The next day Sophie helped Martha pack her clothes in a box, and the morning after that they all saw her off on the carrier’s cart, looking small and upright and nervous. For the way to Upper Folding, where Mrs. Fairfax lived, lay over the hills past Wizard Howl’s moving castle. Martha was understandably scared.
“She’ll be all right,” said Lettie. Lettie refused all help with the packing. When the carrier’s cart was out of sight, Lettie crammed all her possessions into a pillow case and paid the neighbor’s bootboy sixpence to wheel it in a wheelbarrow to Cesari’s in Market Square. Lettie marched behind the wheelbarrow looking much more cheerful than Sophie expected. Indeed, she had the air of shaking the dust of the hat shop off her feet.
The bootboy brought back a scribbled note from Lettie, saying she had put her things in the girls’ dormitory and Cesari’s seemed great fun. A week later the carrier brought a letter from Martha to say that Martha had arrived safely and that Mrs. Fairfax was “a great dear and uses honey with everything. She keeps bees.” That was all Sophie heard of her sisters for quite a while, because she started her own apprenticeship the day Martha and Lettie left.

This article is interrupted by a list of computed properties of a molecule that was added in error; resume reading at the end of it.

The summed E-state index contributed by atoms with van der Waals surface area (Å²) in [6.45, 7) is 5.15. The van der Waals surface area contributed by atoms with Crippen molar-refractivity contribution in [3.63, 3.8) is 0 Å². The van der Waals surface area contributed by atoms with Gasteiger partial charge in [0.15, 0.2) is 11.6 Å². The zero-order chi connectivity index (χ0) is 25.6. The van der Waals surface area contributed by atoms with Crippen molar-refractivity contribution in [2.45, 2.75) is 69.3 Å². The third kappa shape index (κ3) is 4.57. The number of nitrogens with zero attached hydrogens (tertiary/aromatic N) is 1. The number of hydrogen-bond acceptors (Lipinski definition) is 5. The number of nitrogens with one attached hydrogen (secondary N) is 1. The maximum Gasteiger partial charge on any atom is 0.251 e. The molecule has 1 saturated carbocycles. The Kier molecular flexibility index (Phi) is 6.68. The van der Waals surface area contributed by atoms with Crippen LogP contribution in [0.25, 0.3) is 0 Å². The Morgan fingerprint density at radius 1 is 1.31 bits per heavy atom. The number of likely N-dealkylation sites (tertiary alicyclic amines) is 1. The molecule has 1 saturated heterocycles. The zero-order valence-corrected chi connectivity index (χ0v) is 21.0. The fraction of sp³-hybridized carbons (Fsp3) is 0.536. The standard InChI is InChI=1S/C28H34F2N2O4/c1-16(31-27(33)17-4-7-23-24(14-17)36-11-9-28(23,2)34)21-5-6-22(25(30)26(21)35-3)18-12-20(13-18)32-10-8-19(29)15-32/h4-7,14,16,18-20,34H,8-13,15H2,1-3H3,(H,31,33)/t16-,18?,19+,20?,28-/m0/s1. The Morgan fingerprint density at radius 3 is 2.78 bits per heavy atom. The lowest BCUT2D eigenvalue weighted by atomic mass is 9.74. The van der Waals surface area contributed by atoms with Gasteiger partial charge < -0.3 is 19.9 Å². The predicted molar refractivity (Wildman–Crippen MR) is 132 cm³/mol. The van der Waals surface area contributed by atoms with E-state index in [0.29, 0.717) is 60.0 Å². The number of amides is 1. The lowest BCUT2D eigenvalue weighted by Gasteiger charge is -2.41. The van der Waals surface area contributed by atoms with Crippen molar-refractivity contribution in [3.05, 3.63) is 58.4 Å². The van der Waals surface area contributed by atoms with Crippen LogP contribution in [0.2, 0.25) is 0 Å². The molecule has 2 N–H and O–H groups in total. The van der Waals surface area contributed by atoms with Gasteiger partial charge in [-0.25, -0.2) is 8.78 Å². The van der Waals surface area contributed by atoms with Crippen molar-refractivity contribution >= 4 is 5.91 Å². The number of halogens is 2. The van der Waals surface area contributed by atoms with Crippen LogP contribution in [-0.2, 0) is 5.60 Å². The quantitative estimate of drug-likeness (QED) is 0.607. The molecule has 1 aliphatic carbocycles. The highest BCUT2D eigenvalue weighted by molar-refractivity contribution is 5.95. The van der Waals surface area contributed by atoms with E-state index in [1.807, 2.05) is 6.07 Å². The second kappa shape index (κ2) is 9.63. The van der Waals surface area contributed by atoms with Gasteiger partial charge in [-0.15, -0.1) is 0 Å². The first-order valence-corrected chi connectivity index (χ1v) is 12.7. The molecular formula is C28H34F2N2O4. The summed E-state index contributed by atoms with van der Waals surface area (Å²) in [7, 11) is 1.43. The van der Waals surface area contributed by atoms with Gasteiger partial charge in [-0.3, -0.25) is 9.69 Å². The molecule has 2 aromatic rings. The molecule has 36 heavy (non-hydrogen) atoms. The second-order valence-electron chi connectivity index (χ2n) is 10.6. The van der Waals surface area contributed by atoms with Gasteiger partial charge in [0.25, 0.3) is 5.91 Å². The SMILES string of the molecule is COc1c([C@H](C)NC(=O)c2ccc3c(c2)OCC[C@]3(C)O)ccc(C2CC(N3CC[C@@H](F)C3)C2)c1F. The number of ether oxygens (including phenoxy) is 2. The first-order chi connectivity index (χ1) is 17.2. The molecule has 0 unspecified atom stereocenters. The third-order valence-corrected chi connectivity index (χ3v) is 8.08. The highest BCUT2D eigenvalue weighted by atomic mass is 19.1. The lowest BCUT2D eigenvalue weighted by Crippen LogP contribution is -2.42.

Sophie of course knew the hat trade quite well already. Since she was a tiny child she had run in and out of the big workshed across the yard where the hats were damped and molded on blocks, and flowers and fruit and other trimmings were made from wax and silk. She knew the people who worked there. Most of them had been there when her father was a boy. She knew Bessie, the only remaining shop assistant. She knew the customers who bought the hats and the man who drove the cart which fetched raw straw hats in from the country to be shaped on the blocks in the shed. She knew the other suppliers and how you made felt for winter hats. There was not really much that Fanny could teach her, except perhaps the best way to get a customer to buy a hat.